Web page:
The issue is whether adequate provisions exist with regard to automatic succession of key roles, such as the protectorship of any trusts, or members of any management or fiduciary committee associated with a trust in the event of death or incapacity. With good planning, individuals and family groups can ensure that wealth structures are not ‘paralysed’ by the loss of a key individual; an outcome that would invariably add to a family’s difficulties in times of crisis.
In times of crisis, it is important that a PTC’s board and any fiduciary committee can continue to hold regular meetings that are recorded by accurate and appropriately detailed minutes. Given that litigation often follows periods of crisis, minutes of meetings will often become critical in the determination of any disputes and/ or assessing the appropriateness of the board’s (and its individual members’) actions and conduct.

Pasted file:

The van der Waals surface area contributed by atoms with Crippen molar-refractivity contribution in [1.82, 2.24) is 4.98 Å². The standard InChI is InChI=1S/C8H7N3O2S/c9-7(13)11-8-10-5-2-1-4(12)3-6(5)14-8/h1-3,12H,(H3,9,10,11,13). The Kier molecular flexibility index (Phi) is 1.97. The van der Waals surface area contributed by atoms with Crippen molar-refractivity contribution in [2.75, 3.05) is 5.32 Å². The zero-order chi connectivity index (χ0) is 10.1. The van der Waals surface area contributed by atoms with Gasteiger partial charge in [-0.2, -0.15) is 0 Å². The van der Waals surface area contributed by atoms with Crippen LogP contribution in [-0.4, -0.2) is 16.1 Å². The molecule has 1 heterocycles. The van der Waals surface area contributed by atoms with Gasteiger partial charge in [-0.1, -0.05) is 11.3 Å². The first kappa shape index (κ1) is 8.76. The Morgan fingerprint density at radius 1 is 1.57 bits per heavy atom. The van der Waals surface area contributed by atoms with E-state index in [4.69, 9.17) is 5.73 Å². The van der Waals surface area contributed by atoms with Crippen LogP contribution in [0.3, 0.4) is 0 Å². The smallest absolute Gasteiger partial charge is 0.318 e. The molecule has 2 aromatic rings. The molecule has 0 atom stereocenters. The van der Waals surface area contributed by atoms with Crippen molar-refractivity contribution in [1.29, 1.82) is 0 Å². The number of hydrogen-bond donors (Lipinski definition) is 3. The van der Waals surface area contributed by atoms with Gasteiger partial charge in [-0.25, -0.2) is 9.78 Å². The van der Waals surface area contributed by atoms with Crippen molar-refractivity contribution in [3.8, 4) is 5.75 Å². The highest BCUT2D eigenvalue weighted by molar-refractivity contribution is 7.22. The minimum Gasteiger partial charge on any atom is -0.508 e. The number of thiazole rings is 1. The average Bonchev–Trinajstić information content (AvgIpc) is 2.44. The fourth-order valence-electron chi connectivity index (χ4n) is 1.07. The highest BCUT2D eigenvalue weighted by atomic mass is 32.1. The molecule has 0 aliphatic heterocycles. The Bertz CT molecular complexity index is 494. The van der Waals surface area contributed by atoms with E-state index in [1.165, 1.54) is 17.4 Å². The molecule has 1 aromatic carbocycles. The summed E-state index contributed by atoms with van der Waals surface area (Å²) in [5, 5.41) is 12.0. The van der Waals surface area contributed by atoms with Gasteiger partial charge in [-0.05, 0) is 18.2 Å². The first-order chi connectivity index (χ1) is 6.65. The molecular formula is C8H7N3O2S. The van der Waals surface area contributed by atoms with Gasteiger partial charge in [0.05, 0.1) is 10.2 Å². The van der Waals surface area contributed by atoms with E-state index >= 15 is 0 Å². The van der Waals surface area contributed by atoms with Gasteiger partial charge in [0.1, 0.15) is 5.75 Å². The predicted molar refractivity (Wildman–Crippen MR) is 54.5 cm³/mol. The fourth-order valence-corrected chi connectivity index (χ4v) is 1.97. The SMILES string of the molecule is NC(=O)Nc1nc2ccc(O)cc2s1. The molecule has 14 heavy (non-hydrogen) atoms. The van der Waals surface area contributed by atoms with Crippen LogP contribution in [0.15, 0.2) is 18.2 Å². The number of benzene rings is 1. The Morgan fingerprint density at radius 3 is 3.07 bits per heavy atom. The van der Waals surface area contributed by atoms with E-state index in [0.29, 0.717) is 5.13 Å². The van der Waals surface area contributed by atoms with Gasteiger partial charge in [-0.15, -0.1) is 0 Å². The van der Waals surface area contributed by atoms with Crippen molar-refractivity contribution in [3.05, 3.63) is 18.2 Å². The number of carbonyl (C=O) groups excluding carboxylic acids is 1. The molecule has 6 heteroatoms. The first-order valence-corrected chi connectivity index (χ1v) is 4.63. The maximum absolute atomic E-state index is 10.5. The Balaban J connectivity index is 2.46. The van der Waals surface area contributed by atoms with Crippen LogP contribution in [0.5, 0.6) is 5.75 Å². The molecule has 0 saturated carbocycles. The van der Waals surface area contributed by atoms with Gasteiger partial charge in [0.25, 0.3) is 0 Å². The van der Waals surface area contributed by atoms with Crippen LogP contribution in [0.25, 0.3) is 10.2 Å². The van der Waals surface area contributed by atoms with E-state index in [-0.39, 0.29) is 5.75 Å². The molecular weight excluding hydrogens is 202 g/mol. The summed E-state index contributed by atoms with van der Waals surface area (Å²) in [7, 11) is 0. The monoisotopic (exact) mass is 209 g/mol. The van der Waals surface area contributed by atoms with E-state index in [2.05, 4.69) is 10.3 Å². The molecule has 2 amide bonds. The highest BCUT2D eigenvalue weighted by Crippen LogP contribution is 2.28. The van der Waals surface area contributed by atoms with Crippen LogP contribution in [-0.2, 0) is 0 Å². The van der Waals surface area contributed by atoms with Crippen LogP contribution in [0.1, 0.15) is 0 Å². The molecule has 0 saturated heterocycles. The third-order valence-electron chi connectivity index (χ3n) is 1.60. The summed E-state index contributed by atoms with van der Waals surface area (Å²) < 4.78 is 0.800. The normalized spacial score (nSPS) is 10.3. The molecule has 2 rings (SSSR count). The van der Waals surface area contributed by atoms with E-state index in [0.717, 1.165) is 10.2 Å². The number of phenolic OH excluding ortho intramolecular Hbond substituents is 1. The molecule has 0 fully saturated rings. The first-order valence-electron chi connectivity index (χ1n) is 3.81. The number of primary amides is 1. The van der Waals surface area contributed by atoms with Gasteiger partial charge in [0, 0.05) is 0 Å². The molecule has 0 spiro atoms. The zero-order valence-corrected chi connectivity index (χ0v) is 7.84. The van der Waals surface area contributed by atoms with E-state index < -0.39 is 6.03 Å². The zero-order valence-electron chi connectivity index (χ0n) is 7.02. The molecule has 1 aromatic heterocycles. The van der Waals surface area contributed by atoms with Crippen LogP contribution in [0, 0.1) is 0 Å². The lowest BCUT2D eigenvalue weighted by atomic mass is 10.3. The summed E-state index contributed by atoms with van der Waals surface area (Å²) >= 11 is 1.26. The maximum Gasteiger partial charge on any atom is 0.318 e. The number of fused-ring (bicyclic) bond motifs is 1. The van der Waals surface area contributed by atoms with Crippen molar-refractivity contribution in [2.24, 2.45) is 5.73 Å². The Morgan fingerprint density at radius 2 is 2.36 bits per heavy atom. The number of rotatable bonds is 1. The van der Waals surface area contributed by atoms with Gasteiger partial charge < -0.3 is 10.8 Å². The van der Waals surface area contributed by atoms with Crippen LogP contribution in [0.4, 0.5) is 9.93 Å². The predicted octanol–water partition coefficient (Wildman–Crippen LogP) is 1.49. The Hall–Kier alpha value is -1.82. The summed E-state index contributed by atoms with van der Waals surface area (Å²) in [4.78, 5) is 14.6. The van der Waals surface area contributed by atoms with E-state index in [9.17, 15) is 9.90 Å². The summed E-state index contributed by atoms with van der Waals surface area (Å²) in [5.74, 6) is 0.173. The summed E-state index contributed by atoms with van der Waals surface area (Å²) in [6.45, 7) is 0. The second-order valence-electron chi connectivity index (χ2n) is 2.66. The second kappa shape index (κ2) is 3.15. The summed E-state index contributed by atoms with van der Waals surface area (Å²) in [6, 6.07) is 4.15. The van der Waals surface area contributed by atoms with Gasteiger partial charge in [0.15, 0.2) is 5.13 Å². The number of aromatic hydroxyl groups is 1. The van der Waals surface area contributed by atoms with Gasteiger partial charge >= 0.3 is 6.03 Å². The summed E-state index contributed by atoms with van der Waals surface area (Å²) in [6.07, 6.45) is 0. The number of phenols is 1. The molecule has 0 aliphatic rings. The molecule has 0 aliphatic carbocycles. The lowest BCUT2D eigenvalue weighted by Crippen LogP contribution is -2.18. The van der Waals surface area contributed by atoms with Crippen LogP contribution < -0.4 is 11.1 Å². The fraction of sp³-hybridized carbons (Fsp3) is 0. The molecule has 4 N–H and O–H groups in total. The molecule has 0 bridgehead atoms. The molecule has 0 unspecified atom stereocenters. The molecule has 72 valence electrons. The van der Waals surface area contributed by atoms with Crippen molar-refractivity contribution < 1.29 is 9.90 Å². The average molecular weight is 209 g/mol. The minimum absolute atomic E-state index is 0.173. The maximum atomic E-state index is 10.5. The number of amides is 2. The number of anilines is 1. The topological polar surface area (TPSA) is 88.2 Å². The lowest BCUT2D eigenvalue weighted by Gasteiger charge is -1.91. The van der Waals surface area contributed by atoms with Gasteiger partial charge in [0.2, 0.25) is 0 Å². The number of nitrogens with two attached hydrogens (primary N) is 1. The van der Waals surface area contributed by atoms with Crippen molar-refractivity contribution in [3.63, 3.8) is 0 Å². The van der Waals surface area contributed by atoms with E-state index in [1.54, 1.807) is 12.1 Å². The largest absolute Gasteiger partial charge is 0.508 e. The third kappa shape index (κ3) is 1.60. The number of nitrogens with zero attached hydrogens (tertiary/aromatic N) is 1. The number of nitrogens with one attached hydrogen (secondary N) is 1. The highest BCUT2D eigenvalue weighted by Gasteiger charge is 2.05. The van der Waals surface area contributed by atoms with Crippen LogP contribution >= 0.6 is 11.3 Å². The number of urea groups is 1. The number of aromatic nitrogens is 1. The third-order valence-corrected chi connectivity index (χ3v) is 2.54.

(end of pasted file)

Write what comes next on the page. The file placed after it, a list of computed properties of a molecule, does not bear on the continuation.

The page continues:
Even for entities and structures that consider themselves relatively unaffected by the current circumstances, it is a fitting time to review whether existing governance procedures are fit for purpose, in that they are capable of responding to a variety of challenges (both known and unknown).
Where they are not, remedial action should be taken sooner rather than later. Points for consideration and review include the following: